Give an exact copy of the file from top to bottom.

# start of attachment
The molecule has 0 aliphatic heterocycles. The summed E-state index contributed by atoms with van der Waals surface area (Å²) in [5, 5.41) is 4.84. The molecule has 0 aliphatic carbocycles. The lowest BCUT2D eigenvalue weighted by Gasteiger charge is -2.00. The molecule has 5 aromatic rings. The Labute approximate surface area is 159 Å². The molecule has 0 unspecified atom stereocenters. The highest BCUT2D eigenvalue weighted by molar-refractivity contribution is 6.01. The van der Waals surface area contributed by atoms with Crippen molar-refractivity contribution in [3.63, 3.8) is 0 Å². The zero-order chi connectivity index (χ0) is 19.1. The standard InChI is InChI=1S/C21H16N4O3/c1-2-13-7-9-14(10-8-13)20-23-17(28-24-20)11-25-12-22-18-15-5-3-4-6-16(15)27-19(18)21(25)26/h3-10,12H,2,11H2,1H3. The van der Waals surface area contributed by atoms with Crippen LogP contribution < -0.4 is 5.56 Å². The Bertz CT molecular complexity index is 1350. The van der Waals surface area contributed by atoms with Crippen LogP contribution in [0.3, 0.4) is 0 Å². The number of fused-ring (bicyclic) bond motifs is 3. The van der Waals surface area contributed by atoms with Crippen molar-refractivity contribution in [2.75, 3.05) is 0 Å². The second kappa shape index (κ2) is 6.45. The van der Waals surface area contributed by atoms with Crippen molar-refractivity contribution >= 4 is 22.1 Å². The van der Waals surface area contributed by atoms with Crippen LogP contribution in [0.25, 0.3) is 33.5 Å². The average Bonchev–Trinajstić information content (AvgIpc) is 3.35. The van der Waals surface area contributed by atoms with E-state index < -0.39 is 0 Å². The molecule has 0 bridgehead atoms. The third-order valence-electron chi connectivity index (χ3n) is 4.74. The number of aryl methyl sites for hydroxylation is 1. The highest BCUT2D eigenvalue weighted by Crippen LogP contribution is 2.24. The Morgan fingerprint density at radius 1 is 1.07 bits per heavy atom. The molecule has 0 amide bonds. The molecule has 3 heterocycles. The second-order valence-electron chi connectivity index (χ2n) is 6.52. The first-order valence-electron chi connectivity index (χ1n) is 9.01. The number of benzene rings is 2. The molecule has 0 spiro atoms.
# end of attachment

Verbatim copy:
The molecule has 0 aliphatic heterocycles. The summed E-state index contributed by atoms with van der Waals surface area (Å²) in [5, 5.41) is 4.84. The molecule has 0 aliphatic carbocycles. The lowest BCUT2D eigenvalue weighted by Gasteiger charge is -2.00. The molecule has 5 aromatic rings. The Labute approximate surface area is 159 Å². The molecule has 0 unspecified atom stereocenters. The highest BCUT2D eigenvalue weighted by molar-refractivity contribution is 6.01. The van der Waals surface area contributed by atoms with Crippen molar-refractivity contribution in [3.63, 3.8) is 0 Å². The zero-order chi connectivity index (χ0) is 19.1. The standard InChI is InChI=1S/C21H16N4O3/c1-2-13-7-9-14(10-8-13)20-23-17(28-24-20)11-25-12-22-18-15-5-3-4-6-16(15)27-19(18)21(25)26/h3-10,12H,2,11H2,1H3. The van der Waals surface area contributed by atoms with Crippen LogP contribution < -0.4 is 5.56 Å². The Bertz CT molecular complexity index is 1350. The van der Waals surface area contributed by atoms with Crippen LogP contribution in [0.3, 0.4) is 0 Å². The number of fused-ring (bicyclic) bond motifs is 3. The van der Waals surface area contributed by atoms with Crippen molar-refractivity contribution in [2.75, 3.05) is 0 Å². The second kappa shape index (κ2) is 6.45. The van der Waals surface area contributed by atoms with Crippen molar-refractivity contribution >= 4 is 22.1 Å². The van der Waals surface area contributed by atoms with Crippen LogP contribution in [0.25, 0.3) is 33.5 Å². The average Bonchev–Trinajstić information content (AvgIpc) is 3.35. The van der Waals surface area contributed by atoms with E-state index < -0.39 is 0 Å². The molecule has 0 bridgehead atoms. The third-order valence-electron chi connectivity index (χ3n) is 4.74. The number of aryl methyl sites for hydroxylation is 1. The highest BCUT2D eigenvalue weighted by Crippen LogP contribution is 2.24. The Morgan fingerprint density at radius 1 is 1.07 bits per heavy atom. The molecule has 0 amide bonds. The molecule has 3 heterocycles. The second-order valence-electron chi connectivity index (χ2n) is 6.52. The first-order valence-electron chi connectivity index (χ1n) is 9.01. The number of benzene rings is 2. The molecule has 0 spiro atoms.